The Scottish Resources Group (SRG), an umbrella company that includes Scottish Coal, has submitted an application for a “mixed use development” across a 230 hectare area which would include leisure and industrial expansion. The aim is to achieve “planning in principle” to make the land a more attractive investment to developers. The Happenden Wood Action Camp (THWAC) thinks the application helps to support opencast, for example the Coal Authority has stated that if the industrial development goes ahead, coal must be extracted first. The proposed development at Happendon is another example of Scottish Coal’s greed which attempts to destroy communities.
The Happendon Wood Action Camp was started on 12 September to resist the destruction of Douglas Valley by Scottish Coal and SRG Estates. The aim is to stop the development and provide a base for direct action against opencast and its infrastructure in a beautiful area of South Lanarkshire which is now one of Britain’s most intensive areas for this type of coal mining.
More mines proposed
Since September, Scottish Coal has released what they’re calling their “forward strategy” and the submission to pre-application process of three proposals including an extension at Broken Cross opencast mine and new mines at Townhead, Douglas, and Auldton Heights, Lesmahagow. That’s 5.4 million tonnes’ worth of new opencast.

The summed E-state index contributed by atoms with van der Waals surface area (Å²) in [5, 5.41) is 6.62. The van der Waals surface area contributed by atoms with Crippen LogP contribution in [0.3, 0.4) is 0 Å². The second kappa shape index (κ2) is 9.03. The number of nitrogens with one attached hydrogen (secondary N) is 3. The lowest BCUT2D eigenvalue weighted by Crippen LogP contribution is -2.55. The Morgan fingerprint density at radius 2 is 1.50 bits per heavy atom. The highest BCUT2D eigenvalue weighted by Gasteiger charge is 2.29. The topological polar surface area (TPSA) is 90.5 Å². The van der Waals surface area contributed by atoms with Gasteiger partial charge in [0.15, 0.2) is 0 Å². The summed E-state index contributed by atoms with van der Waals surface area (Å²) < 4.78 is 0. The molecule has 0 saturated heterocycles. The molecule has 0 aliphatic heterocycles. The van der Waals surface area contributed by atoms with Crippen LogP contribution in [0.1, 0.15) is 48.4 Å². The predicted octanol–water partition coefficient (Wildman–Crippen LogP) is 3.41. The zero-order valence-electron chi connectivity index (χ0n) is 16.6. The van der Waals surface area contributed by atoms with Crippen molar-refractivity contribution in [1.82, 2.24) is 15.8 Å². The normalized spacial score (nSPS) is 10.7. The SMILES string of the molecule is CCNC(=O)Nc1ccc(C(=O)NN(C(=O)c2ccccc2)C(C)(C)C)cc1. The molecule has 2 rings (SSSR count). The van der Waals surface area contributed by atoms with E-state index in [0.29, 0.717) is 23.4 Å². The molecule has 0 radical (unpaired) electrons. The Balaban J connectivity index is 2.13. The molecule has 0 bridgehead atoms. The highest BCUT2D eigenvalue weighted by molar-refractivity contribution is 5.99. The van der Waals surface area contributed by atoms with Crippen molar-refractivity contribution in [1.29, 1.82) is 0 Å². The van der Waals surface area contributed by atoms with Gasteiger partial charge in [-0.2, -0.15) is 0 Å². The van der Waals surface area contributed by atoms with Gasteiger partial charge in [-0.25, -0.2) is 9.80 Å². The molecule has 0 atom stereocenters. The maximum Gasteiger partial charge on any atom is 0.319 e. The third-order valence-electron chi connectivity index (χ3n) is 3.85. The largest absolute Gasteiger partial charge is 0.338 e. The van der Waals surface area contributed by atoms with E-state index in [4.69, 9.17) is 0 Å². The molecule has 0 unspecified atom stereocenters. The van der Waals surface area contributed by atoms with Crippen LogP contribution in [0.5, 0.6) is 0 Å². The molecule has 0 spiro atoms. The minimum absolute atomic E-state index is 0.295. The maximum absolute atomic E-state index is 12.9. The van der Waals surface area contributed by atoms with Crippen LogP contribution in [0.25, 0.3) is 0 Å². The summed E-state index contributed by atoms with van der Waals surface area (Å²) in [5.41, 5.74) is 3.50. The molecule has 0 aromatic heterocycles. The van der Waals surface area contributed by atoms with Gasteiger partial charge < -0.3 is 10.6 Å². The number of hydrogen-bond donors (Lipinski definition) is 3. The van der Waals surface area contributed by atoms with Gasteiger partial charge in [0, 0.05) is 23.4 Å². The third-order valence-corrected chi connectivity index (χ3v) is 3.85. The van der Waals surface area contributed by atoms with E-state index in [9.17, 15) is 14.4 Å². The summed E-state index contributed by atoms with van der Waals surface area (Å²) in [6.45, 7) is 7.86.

Local residents are furious. With the current development at Happendon and an existing application to extend Glentaggart, the threat to communities and environment of the Douglas Valley is at an all-time peak. This smash and grab by Scottish Coal, supported by South Lanarkshire Council, has been compared to the Highland Clearances by local residents. There have been well- attended public meetings and co-operation between community members from across the valley who are mobilising along with THWAC to resist the plans. Communities Against Airfield Open Cast have inspired the campaign with their success on 12 October when Midlothian Council decided to reject Scottish Coal’s application to mine 2 million tons of coal at Cousland.
There will be a five day Autumn gathering (6-10 November) with workshops on skills and tactics, where you can take action and support local communities, and get the chance to be involved in day-to-day life on camp.
Here in the Douglas Valley, direct actions have included damage to a mining machine at Broken Cross and delaying traffic into the Mainshill mine with a D-lock on the gate.